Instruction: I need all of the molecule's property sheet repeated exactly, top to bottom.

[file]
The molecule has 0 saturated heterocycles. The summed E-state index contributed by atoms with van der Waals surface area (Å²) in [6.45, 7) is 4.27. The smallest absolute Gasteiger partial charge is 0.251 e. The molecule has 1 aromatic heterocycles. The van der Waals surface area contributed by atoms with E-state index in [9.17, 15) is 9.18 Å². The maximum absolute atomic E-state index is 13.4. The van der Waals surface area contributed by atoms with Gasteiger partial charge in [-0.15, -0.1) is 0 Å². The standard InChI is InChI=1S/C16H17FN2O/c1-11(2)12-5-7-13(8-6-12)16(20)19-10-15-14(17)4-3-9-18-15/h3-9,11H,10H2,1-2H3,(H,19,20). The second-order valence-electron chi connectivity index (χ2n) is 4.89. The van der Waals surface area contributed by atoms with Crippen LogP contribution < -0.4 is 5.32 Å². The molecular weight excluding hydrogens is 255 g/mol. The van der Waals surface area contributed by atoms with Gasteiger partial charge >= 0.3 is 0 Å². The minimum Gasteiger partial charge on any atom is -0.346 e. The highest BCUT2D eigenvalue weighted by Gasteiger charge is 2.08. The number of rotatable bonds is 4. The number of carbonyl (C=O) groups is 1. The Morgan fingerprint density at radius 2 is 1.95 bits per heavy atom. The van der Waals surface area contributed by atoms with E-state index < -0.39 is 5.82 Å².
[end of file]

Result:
The molecule has 0 saturated heterocycles. The summed E-state index contributed by atoms with van der Waals surface area (Å²) in [6.45, 7) is 4.27. The smallest absolute Gasteiger partial charge is 0.251 e. The molecule has 1 aromatic heterocycles. The van der Waals surface area contributed by atoms with E-state index in [9.17, 15) is 9.18 Å². The maximum absolute atomic E-state index is 13.4. The van der Waals surface area contributed by atoms with Gasteiger partial charge in [-0.15, -0.1) is 0 Å². The standard InChI is InChI=1S/C16H17FN2O/c1-11(2)12-5-7-13(8-6-12)16(20)19-10-15-14(17)4-3-9-18-15/h3-9,11H,10H2,1-2H3,(H,19,20). The second-order valence-electron chi connectivity index (χ2n) is 4.89. The van der Waals surface area contributed by atoms with Crippen LogP contribution < -0.4 is 5.32 Å². The molecular weight excluding hydrogens is 255 g/mol. The van der Waals surface area contributed by atoms with Gasteiger partial charge >= 0.3 is 0 Å². The minimum Gasteiger partial charge on any atom is -0.346 e. The highest BCUT2D eigenvalue weighted by Gasteiger charge is 2.08. The number of rotatable bonds is 4. The number of carbonyl (C=O) groups is 1. The Morgan fingerprint density at radius 2 is 1.95 bits per heavy atom. The van der Waals surface area contributed by atoms with E-state index < -0.39 is 5.82 Å².